The Policeman is a cypher. It’s a character that has practically everything going on internally. On the outside, he seems like a run-of-the-mill cop, but he isn’t. There’s a genuine warmth and sadness to Elias Koteas’ performance in Let Me In. He’s someone who’s way in over his head and doesn’t grasp what’s really going on. In any other film this would’ve been the character trying to ruin the kid’s fun and more so played as a villain, but he’s not.
If anything, The Policeman is the most sympathetic character on screen. He never does anything wrong and there’s nothing morally questionable about him, unlike every other character in the film. Let Me In is an odd film in that it isn’t completely black and white. Nobody is singled out as good or bad, except perhaps The Policeman, who also plays into some very subtle religious undertones as well. Koteas brings a sympathy to a character that easily could’ve been played as the bad guy.
Here’s what Elias Koteas had to say about his role in Let Me In, satanism, and working with some of the most talented directors still working today.
The tricky thing about The Policeman is that he’s a bit of an enigma. On the outside not much is going on. Was that the greatest challenge to you?
When I first read it what was most interesting to me was that I was trying to figure out how he would affect the events of the movie and the journey, so what was tough was trying to make it relevant outside of just being a figurehead of the law slowly approaching them. I tried to personalize it and he felt very much like a ghost to me. Somebody that has gone through his whole journey and at the end of the day he’s retracing his steps looking for where he went wrong and what he missed.
It all sounded very simple, but it allowed me to view the events in a very sort of compassionate and non-judgmental way as to what led him to what he eventually goes to. That’s the way I describe it.
In most films he’d have been the guy ruining the kid’s fun, but he comes off fairly sad.
Yeah, yeah. That’s good. I felt it was a good element because I imagined he worked hard all of his life and tried to do the best he could, but somehow he missed something and he met his fate. It really is very sad. You don’t ground him in anything and he’s almost sort of a ghost moving through events. That’s the way I felt that I could hold onto it and be a part of the story. In some way, you cold take him out of the narrative and the narrative would go on. That’s not an indictment, but it’s the nature of it. So I’m glad you had those feelings, because that was my intention.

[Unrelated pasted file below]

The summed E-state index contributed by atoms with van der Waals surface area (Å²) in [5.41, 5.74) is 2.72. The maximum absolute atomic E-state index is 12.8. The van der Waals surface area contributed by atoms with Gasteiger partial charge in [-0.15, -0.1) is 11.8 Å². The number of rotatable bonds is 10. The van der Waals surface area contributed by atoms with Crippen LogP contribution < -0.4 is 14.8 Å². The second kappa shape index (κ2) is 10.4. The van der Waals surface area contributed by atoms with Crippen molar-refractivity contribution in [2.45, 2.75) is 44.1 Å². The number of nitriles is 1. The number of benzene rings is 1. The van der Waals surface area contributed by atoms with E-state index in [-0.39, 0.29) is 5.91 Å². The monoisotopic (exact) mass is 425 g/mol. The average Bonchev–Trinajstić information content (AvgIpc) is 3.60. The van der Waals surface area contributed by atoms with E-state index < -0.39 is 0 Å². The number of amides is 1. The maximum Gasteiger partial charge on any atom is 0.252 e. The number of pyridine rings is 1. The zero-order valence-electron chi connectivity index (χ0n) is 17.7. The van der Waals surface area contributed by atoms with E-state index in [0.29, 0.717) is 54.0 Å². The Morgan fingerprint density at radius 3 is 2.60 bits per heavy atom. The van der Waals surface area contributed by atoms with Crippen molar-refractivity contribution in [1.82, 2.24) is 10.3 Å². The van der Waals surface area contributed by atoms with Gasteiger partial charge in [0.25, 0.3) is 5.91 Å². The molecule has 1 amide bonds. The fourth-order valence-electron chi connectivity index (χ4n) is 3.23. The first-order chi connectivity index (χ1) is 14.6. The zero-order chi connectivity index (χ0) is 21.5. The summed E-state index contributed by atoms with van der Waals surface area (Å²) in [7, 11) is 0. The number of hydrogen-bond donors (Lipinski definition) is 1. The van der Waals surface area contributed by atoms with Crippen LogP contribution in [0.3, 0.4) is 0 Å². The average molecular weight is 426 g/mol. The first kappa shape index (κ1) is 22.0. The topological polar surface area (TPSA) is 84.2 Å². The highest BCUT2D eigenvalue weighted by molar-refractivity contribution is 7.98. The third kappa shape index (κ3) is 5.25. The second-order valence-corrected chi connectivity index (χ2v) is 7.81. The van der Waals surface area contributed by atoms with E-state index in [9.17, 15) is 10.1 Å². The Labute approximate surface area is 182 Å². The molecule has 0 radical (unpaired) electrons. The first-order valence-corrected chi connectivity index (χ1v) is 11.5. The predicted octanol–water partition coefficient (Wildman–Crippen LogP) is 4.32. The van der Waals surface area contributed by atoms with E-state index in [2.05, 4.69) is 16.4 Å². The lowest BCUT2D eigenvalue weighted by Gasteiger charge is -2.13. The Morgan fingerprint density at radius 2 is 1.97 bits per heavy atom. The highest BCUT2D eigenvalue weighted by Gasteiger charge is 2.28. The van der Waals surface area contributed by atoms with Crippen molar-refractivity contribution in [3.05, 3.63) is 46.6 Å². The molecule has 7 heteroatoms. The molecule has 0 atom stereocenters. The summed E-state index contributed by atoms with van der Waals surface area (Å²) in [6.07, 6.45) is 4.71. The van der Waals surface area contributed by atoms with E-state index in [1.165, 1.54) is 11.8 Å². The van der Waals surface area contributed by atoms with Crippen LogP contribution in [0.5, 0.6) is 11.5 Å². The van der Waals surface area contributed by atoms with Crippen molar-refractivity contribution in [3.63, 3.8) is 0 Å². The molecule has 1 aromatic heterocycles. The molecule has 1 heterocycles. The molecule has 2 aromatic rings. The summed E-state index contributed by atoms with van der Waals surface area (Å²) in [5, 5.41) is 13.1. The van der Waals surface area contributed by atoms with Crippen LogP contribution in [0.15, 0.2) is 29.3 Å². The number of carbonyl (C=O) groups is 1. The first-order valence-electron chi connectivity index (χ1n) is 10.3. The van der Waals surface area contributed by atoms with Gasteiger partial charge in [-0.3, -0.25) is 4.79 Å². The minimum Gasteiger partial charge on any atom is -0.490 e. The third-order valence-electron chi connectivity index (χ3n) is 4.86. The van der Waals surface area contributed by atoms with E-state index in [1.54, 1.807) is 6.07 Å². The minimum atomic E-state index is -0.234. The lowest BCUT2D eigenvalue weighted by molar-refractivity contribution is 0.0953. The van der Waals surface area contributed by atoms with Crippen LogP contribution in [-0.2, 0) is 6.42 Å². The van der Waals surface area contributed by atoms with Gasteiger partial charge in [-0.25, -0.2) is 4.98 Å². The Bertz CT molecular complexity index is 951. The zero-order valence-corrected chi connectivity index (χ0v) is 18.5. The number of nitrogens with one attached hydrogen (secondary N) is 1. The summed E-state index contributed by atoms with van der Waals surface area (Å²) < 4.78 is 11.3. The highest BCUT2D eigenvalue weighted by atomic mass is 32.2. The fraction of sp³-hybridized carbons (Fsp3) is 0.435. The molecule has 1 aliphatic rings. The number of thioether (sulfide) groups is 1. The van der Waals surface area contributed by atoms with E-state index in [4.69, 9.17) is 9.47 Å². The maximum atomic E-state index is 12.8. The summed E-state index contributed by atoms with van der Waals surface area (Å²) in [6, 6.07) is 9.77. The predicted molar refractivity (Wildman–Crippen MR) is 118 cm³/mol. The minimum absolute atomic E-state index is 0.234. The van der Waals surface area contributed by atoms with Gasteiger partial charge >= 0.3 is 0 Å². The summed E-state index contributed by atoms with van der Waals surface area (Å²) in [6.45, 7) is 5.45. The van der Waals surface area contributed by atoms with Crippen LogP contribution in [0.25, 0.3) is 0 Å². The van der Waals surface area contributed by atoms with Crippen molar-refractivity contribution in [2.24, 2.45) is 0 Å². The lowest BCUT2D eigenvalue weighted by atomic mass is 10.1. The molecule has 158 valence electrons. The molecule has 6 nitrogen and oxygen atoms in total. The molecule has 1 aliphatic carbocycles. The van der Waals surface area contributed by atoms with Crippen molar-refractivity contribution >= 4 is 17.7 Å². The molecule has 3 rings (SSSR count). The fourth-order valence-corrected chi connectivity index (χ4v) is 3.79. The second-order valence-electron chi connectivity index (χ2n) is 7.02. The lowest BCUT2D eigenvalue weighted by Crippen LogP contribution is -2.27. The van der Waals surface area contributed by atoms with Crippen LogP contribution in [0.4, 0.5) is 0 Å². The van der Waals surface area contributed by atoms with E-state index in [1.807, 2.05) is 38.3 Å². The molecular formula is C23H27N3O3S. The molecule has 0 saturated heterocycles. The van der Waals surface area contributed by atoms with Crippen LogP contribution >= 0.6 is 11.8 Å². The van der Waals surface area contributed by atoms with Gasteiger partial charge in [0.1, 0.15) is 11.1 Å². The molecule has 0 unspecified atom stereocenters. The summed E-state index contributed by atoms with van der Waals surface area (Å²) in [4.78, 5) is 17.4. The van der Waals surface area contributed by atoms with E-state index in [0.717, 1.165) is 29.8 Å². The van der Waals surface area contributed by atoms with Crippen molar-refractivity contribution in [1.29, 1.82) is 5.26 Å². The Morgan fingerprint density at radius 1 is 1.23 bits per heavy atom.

But wouldn’t you say he is important narratively? His death is pretty important for Owen.
It absolutely is. I think after the fact and when it all came together and, I finally saw the finished picture a couple of days ago, I felt so moved and was brought to tears by it. When you experience something that moves your heart it’s, that moment to me brought those two together. Owen crosses a line, but that is maybe what The Policeman’s purpose is. Maybe that was the purpose of his life, somehow. In an odd way, it works that way.
Wouldn’t you say that it’s more of a sad scene because you see how vulnerable he is with Owen, as well?
It is, and that broke my heart. They so encapsulate the 12-year old energy and not only the characters, but themselves as children. You know the life around them is going to change and there’s no stopping it. It’s very much the same way in the movie. There’s the scene where Abby takes a shower, puts on the mother’s dress, and they’re dancing to this music and for this moment they’re kids. And there’s something about that that’s heartbreaking, but in a good way.
When you got the script were you surprised in a sense that The Policeman wasn’t played as a villain?
Yeah, I was glad that Matt [Reeves] presented it the way he did as this moral conscience. I’m glad there wasn’t all helicopters and screaming sirens, and it’s all very simplistic.
Who is the villain here, if anyone?
Exactly. Who is the villain? Everyone has got their convictions, their reasons and their passions. You know, for The Policeman he wants these crimes to stop, but at the same time, you’re rooting for these kids in a certain way. It’s this timeless love and this need to connect that is really this dark thing. Her being what she is and this little boy who is lonely and bullied and has finally connected with someone that has major issues. You don’t know who to root for.
Abby of course has her obvious issues, but wouldn’t you say Owen’s are more extreme in an odd way?
Yeah. I mean, look where he came from. The phone call he has with his father is just heartbreaking and his mom, you know. He’s just so alone. It’s not a mystery that this boy is opened to this. I feel like it all comes down to parenting. I’m not a parent myself, but that’s just my instinctual feeling about it.
Even more than just his parents, the only interactions outside of Abby and his parents are with the bullies.
Yeah, he is just so sad. It’s such a sad story. When I first read it, it was obviously extreme, but there was so much I could relate to. I just wanted to be a part of it when I first met Kodi [Smit-McPhee]. From afar, he just caught that essence of a 12-year kid that is lonely and scared.